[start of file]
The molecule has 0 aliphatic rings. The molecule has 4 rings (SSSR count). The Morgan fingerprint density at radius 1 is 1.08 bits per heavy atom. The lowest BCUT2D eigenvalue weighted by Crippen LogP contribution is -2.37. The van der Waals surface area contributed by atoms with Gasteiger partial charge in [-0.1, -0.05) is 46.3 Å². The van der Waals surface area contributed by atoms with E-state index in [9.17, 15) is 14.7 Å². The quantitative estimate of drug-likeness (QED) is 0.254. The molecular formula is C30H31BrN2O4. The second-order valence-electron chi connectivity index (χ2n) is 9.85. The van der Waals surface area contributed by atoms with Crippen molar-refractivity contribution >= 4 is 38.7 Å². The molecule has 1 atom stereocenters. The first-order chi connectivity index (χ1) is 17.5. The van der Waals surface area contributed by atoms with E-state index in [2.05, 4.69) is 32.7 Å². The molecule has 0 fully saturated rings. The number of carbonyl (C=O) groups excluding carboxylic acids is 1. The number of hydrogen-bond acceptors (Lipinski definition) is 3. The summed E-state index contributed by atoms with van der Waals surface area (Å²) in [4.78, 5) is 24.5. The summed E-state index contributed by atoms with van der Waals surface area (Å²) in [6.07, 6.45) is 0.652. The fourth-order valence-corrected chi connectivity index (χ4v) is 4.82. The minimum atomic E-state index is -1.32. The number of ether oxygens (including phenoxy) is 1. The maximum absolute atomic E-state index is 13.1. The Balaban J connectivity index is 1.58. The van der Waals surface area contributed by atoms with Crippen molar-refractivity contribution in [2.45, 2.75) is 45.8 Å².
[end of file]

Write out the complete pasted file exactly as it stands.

The molecule has 0 aliphatic rings. The molecule has 4 rings (SSSR count). The Morgan fingerprint density at radius 1 is 1.08 bits per heavy atom. The lowest BCUT2D eigenvalue weighted by Crippen LogP contribution is -2.37. The van der Waals surface area contributed by atoms with Gasteiger partial charge in [-0.1, -0.05) is 46.3 Å². The van der Waals surface area contributed by atoms with E-state index in [9.17, 15) is 14.7 Å². The quantitative estimate of drug-likeness (QED) is 0.254. The molecular formula is C30H31BrN2O4. The second-order valence-electron chi connectivity index (χ2n) is 9.85. The van der Waals surface area contributed by atoms with Crippen molar-refractivity contribution >= 4 is 38.7 Å². The molecule has 1 atom stereocenters. The first-order chi connectivity index (χ1) is 17.5. The van der Waals surface area contributed by atoms with E-state index in [2.05, 4.69) is 32.7 Å². The molecule has 0 fully saturated rings. The number of carbonyl (C=O) groups excluding carboxylic acids is 1. The number of hydrogen-bond acceptors (Lipinski definition) is 3. The summed E-state index contributed by atoms with van der Waals surface area (Å²) in [4.78, 5) is 24.5. The summed E-state index contributed by atoms with van der Waals surface area (Å²) in [6.07, 6.45) is 0.652. The fourth-order valence-corrected chi connectivity index (χ4v) is 4.82. The minimum atomic E-state index is -1.32. The number of ether oxygens (including phenoxy) is 1. The maximum absolute atomic E-state index is 13.1. The Balaban J connectivity index is 1.58. The van der Waals surface area contributed by atoms with Crippen molar-refractivity contribution in [2.45, 2.75) is 45.8 Å².